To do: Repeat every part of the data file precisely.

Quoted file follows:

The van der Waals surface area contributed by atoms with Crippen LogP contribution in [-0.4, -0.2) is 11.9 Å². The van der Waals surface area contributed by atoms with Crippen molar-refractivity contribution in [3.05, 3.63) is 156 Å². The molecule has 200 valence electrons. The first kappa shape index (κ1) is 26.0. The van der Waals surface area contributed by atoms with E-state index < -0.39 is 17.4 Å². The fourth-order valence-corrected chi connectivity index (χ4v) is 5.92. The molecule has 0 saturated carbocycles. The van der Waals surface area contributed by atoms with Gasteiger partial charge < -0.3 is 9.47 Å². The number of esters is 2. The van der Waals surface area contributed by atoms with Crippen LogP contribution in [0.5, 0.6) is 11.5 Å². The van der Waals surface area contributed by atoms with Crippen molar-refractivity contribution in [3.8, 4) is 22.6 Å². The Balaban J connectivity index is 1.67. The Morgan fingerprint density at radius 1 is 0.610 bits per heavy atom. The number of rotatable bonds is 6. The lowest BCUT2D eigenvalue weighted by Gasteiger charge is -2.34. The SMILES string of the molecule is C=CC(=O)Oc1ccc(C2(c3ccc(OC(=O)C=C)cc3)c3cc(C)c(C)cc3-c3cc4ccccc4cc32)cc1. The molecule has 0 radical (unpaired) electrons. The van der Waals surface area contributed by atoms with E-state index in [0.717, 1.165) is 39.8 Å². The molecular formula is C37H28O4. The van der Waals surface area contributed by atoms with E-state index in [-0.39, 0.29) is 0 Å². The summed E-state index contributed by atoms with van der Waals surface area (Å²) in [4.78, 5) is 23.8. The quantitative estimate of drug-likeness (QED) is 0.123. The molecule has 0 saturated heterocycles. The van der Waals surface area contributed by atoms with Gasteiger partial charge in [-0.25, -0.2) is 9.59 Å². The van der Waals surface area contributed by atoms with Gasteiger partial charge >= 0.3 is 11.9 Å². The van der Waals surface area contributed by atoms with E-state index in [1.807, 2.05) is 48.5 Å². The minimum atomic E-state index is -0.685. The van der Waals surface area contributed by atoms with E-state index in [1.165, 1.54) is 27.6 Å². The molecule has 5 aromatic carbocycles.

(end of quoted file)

The van der Waals surface area contributed by atoms with Crippen LogP contribution in [-0.4, -0.2) is 11.9 Å². The van der Waals surface area contributed by atoms with Crippen molar-refractivity contribution in [3.05, 3.63) is 156 Å². The molecule has 200 valence electrons. The first kappa shape index (κ1) is 26.0. The van der Waals surface area contributed by atoms with E-state index < -0.39 is 17.4 Å². The fourth-order valence-corrected chi connectivity index (χ4v) is 5.92. The molecule has 0 saturated carbocycles. The van der Waals surface area contributed by atoms with Gasteiger partial charge < -0.3 is 9.47 Å². The number of esters is 2. The van der Waals surface area contributed by atoms with Crippen LogP contribution in [0.5, 0.6) is 11.5 Å². The van der Waals surface area contributed by atoms with Crippen molar-refractivity contribution in [3.8, 4) is 22.6 Å². The Balaban J connectivity index is 1.67. The Morgan fingerprint density at radius 1 is 0.610 bits per heavy atom. The number of rotatable bonds is 6. The lowest BCUT2D eigenvalue weighted by Gasteiger charge is -2.34. The SMILES string of the molecule is C=CC(=O)Oc1ccc(C2(c3ccc(OC(=O)C=C)cc3)c3cc(C)c(C)cc3-c3cc4ccccc4cc32)cc1. The molecule has 0 radical (unpaired) electrons. The van der Waals surface area contributed by atoms with E-state index in [0.717, 1.165) is 39.8 Å². The molecular formula is C37H28O4. The van der Waals surface area contributed by atoms with E-state index in [-0.39, 0.29) is 0 Å². The summed E-state index contributed by atoms with van der Waals surface area (Å²) in [4.78, 5) is 23.8. The quantitative estimate of drug-likeness (QED) is 0.123. The molecule has 0 saturated heterocycles. The van der Waals surface area contributed by atoms with Gasteiger partial charge in [-0.25, -0.2) is 9.59 Å². The van der Waals surface area contributed by atoms with Gasteiger partial charge >= 0.3 is 11.9 Å². The van der Waals surface area contributed by atoms with E-state index in [1.807, 2.05) is 48.5 Å². The minimum atomic E-state index is -0.685. The van der Waals surface area contributed by atoms with E-state index in [1.165, 1.54) is 27.6 Å². The molecule has 5 aromatic carbocycles.